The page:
Beyond organisational liability, directors of non-profits also face personal liability risks. If your non-profit gets sued, chances are the directors will also get sued personally as well. If you’re a non-profit director and you get sued, your personal assets like your house and savings will be exposed to claims.
You run a non-profit counselling centre for people with mental health issues. One of your counsellors befriends a client outside of work. The counsellor makes inappropriate romantic advances towards the client. The client suffers psychological trauma, and decides to file a lawsuit against your organisation’s directors for not having proper governance structures in place that would have prevented the counsellor’s inappropriate behaviour.
#3. Employee/Volunteer Injuries
Your employees or volunteers may get injured while carrying out work. Non-profits will have often members travelling around the country, or even going overseas, to perform duties. Car accidents could injure your members while they’re on the road. Your members’ duties might involve manual labour like building shelters or lifting heavy items. Accidents can easily occur while doing such physical work. If your members are volunteering in a developing nation, they’re at even great risk of accidents, or falling sick due to diseases contracted there. Many injuries or illnesses could occur during all this travel and work, creating significant legal liabilities for your organisation.
Your staff are out delivering food to low-income households. A staff member slips and falls during a delivery, breaking her arm. Under the Work Injury Compensation Act (WICA), your organisation would be liable to pay for her medical expenses and lost wages.
You organise an overseas mission trip to Cambodia to build homes for villagers. While there, some of your volunteers get injured when a roof collapses on them. Some other volunteers contract parasites from dirty water and fall very sick. Your non-profit would be liable for their medical expenses, and could potentially have to pay damages for not sufficiently ensuring your volunteers’ safety.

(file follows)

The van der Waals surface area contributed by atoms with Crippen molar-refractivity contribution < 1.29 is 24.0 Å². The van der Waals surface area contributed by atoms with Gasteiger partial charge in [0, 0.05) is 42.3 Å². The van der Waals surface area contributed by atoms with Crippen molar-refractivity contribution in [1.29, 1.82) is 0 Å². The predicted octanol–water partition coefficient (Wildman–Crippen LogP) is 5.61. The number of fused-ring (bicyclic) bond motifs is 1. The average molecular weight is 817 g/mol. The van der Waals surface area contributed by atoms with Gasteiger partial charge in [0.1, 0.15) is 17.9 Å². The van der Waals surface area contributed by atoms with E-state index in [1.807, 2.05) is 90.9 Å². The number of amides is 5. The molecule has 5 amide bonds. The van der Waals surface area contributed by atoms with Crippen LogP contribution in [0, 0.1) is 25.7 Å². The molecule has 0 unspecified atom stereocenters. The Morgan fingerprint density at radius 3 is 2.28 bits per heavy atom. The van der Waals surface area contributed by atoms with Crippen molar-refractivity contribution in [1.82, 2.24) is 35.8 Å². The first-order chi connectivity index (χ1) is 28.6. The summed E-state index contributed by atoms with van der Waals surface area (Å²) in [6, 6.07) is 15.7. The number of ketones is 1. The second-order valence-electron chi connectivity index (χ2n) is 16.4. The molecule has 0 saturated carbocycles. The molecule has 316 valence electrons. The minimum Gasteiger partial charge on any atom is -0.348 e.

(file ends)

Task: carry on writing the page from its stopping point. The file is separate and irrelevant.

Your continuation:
See: 20 SMU students injured in Vietnam during overseas service project
Several students suffered serious injuries, including spinal fractures, and other broken bones. If this had been your non-profit, you can expect to face multiple lawsuits from the injured volunteers. And no, getting people to sign waiver forms isn’t likely to help – see this helpful explanation.
Under WICA regulations, if you had 4 staff members who died while working, your non-profit would have to pay up to $1 million in compensation ($225,000 * 4) to the families of the deceased.
What insurance protection do non-profits need:
#1. Cyber Liability Insurance to protect against data breaches
#2. Professional Liability Insurance to protect against non-profit liability
#3. Directors & Officers Liability Insurance to protect against director lawsuits
#4. Work Injury Compensation Insurance to protect against staff injuries